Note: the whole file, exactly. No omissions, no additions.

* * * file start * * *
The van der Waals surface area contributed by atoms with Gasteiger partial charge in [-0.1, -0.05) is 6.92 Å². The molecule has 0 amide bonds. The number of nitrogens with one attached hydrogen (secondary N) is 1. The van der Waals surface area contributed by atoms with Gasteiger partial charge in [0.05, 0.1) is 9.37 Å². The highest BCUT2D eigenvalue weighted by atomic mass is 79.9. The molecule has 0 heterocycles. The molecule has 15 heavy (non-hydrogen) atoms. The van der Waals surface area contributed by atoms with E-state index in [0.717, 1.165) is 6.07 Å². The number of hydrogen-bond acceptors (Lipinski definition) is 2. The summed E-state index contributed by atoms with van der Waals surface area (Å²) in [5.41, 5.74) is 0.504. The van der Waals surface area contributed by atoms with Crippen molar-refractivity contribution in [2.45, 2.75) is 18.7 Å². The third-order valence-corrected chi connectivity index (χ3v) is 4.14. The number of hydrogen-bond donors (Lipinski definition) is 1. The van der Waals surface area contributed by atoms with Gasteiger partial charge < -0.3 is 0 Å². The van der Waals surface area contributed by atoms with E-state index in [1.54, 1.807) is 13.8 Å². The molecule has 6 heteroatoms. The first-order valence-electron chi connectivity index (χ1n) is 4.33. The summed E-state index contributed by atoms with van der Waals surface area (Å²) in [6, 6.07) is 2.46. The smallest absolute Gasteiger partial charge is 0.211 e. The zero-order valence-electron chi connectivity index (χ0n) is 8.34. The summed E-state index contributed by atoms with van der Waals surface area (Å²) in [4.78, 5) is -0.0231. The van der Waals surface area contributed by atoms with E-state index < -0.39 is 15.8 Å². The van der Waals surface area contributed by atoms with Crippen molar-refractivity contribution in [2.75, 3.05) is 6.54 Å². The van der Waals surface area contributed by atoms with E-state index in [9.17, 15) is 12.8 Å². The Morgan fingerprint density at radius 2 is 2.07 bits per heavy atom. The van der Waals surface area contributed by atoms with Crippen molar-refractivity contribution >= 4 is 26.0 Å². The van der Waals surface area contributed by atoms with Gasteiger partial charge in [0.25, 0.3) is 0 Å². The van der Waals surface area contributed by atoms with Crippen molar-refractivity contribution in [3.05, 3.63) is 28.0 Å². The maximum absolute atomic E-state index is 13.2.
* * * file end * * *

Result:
The van der Waals surface area contributed by atoms with Gasteiger partial charge in [-0.1, -0.05) is 6.92 Å². The molecule has 0 amide bonds. The number of nitrogens with one attached hydrogen (secondary N) is 1. The van der Waals surface area contributed by atoms with Gasteiger partial charge in [0.05, 0.1) is 9.37 Å². The highest BCUT2D eigenvalue weighted by atomic mass is 79.9. The molecule has 0 heterocycles. The molecule has 15 heavy (non-hydrogen) atoms. The van der Waals surface area contributed by atoms with E-state index in [0.717, 1.165) is 6.07 Å². The number of hydrogen-bond acceptors (Lipinski definition) is 2. The summed E-state index contributed by atoms with van der Waals surface area (Å²) in [5.41, 5.74) is 0.504. The van der Waals surface area contributed by atoms with Crippen molar-refractivity contribution in [2.45, 2.75) is 18.7 Å². The third-order valence-corrected chi connectivity index (χ3v) is 4.14. The number of hydrogen-bond donors (Lipinski definition) is 1. The van der Waals surface area contributed by atoms with Gasteiger partial charge < -0.3 is 0 Å². The van der Waals surface area contributed by atoms with E-state index in [1.54, 1.807) is 13.8 Å². The molecule has 6 heteroatoms. The first-order valence-electron chi connectivity index (χ1n) is 4.33. The summed E-state index contributed by atoms with van der Waals surface area (Å²) in [6, 6.07) is 2.46. The smallest absolute Gasteiger partial charge is 0.211 e. The zero-order valence-electron chi connectivity index (χ0n) is 8.34. The summed E-state index contributed by atoms with van der Waals surface area (Å²) in [4.78, 5) is -0.0231. The van der Waals surface area contributed by atoms with E-state index < -0.39 is 15.8 Å². The van der Waals surface area contributed by atoms with Crippen molar-refractivity contribution in [2.75, 3.05) is 6.54 Å². The van der Waals surface area contributed by atoms with E-state index in [9.17, 15) is 12.8 Å². The Morgan fingerprint density at radius 2 is 2.07 bits per heavy atom. The van der Waals surface area contributed by atoms with Crippen molar-refractivity contribution >= 4 is 26.0 Å². The van der Waals surface area contributed by atoms with Gasteiger partial charge in [0.25, 0.3) is 0 Å². The van der Waals surface area contributed by atoms with Crippen molar-refractivity contribution in [3.05, 3.63) is 28.0 Å². The maximum absolute atomic E-state index is 13.2.